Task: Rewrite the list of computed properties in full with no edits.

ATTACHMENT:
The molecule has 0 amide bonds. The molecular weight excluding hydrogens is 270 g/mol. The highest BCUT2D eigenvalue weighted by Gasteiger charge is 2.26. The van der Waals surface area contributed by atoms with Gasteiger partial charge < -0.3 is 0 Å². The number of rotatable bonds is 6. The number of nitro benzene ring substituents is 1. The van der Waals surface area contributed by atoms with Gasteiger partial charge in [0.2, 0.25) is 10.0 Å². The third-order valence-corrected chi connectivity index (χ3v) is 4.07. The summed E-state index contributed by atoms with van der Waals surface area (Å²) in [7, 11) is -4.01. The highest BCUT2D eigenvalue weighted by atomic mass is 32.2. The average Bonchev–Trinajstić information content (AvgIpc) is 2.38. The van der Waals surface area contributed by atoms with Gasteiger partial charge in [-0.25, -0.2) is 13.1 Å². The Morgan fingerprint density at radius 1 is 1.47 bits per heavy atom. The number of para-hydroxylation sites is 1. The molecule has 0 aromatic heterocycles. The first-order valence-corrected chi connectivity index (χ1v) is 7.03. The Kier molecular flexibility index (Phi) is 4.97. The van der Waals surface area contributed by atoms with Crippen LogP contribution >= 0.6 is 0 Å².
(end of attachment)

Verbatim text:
The molecule has 0 amide bonds. The molecular weight excluding hydrogens is 270 g/mol. The highest BCUT2D eigenvalue weighted by Gasteiger charge is 2.26. The van der Waals surface area contributed by atoms with Gasteiger partial charge < -0.3 is 0 Å². The number of rotatable bonds is 6. The number of nitro benzene ring substituents is 1. The van der Waals surface area contributed by atoms with Gasteiger partial charge in [0.2, 0.25) is 10.0 Å². The third-order valence-corrected chi connectivity index (χ3v) is 4.07. The summed E-state index contributed by atoms with van der Waals surface area (Å²) in [7, 11) is -4.01. The highest BCUT2D eigenvalue weighted by atomic mass is 32.2. The average Bonchev–Trinajstić information content (AvgIpc) is 2.38. The van der Waals surface area contributed by atoms with Gasteiger partial charge in [-0.25, -0.2) is 13.1 Å². The Morgan fingerprint density at radius 1 is 1.47 bits per heavy atom. The number of para-hydroxylation sites is 1. The molecule has 0 aromatic heterocycles. The first-order valence-corrected chi connectivity index (χ1v) is 7.03. The Kier molecular flexibility index (Phi) is 4.97. The van der Waals surface area contributed by atoms with Crippen LogP contribution >= 0.6 is 0 Å².